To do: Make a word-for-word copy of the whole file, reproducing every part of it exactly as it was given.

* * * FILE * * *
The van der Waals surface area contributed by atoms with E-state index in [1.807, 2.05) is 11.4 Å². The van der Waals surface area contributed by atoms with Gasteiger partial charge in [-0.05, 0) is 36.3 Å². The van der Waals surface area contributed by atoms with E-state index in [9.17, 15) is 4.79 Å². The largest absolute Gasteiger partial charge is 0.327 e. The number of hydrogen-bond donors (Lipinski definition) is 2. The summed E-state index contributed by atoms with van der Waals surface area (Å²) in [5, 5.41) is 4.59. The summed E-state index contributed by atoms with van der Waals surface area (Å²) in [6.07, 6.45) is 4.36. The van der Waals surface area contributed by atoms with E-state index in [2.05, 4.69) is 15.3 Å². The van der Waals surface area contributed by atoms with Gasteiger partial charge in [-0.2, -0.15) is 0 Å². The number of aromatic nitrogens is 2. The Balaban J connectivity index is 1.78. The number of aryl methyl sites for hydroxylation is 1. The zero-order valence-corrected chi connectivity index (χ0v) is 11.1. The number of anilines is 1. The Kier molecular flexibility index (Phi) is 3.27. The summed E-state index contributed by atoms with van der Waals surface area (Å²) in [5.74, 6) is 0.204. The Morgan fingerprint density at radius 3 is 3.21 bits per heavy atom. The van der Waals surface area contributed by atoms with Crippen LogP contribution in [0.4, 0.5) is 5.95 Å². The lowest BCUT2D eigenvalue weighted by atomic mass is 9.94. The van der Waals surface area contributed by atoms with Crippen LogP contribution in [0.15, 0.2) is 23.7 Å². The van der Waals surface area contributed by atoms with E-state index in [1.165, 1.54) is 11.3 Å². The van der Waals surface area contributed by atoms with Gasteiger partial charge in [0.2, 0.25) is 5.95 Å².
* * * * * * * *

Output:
The van der Waals surface area contributed by atoms with E-state index in [1.807, 2.05) is 11.4 Å². The van der Waals surface area contributed by atoms with Gasteiger partial charge in [-0.05, 0) is 36.3 Å². The van der Waals surface area contributed by atoms with E-state index in [9.17, 15) is 4.79 Å². The largest absolute Gasteiger partial charge is 0.327 e. The number of hydrogen-bond donors (Lipinski definition) is 2. The summed E-state index contributed by atoms with van der Waals surface area (Å²) in [5, 5.41) is 4.59. The summed E-state index contributed by atoms with van der Waals surface area (Å²) in [6.07, 6.45) is 4.36. The van der Waals surface area contributed by atoms with E-state index in [2.05, 4.69) is 15.3 Å². The van der Waals surface area contributed by atoms with Gasteiger partial charge in [-0.2, -0.15) is 0 Å². The number of aromatic nitrogens is 2. The Balaban J connectivity index is 1.78. The number of aryl methyl sites for hydroxylation is 1. The zero-order valence-corrected chi connectivity index (χ0v) is 11.1. The number of anilines is 1. The Kier molecular flexibility index (Phi) is 3.27. The summed E-state index contributed by atoms with van der Waals surface area (Å²) in [5.74, 6) is 0.204. The Morgan fingerprint density at radius 3 is 3.21 bits per heavy atom. The van der Waals surface area contributed by atoms with Crippen LogP contribution in [0.4, 0.5) is 5.95 Å². The lowest BCUT2D eigenvalue weighted by atomic mass is 9.94. The van der Waals surface area contributed by atoms with Crippen LogP contribution in [0.15, 0.2) is 23.7 Å². The van der Waals surface area contributed by atoms with E-state index in [1.165, 1.54) is 11.3 Å². The van der Waals surface area contributed by atoms with Gasteiger partial charge in [0.2, 0.25) is 5.95 Å².